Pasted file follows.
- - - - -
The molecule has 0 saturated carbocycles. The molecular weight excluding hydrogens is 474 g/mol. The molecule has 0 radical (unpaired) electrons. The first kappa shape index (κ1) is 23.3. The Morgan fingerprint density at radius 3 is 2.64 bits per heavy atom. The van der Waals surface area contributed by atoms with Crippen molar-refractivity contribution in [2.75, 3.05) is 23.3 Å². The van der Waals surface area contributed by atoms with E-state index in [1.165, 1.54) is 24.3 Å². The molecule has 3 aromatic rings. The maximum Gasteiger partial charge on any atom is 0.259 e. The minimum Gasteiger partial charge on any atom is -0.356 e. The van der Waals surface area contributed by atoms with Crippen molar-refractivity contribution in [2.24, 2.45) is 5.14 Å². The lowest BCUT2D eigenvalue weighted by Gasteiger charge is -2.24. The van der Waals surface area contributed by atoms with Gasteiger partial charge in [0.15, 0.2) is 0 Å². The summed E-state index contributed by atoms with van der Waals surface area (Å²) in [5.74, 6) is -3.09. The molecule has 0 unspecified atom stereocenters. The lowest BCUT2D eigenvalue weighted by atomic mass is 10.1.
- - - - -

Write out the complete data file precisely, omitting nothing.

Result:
The molecule has 0 saturated carbocycles. The molecular weight excluding hydrogens is 474 g/mol. The molecule has 0 radical (unpaired) electrons. The first kappa shape index (κ1) is 23.3. The Morgan fingerprint density at radius 3 is 2.64 bits per heavy atom. The van der Waals surface area contributed by atoms with Crippen molar-refractivity contribution in [2.75, 3.05) is 23.3 Å². The van der Waals surface area contributed by atoms with E-state index in [1.165, 1.54) is 24.3 Å². The molecule has 3 aromatic rings. The maximum Gasteiger partial charge on any atom is 0.259 e. The minimum Gasteiger partial charge on any atom is -0.356 e. The van der Waals surface area contributed by atoms with Crippen molar-refractivity contribution in [2.24, 2.45) is 5.14 Å². The lowest BCUT2D eigenvalue weighted by Gasteiger charge is -2.24. The van der Waals surface area contributed by atoms with Gasteiger partial charge in [0.15, 0.2) is 0 Å². The summed E-state index contributed by atoms with van der Waals surface area (Å²) in [5.74, 6) is -3.09. The molecule has 0 unspecified atom stereocenters. The lowest BCUT2D eigenvalue weighted by atomic mass is 10.1.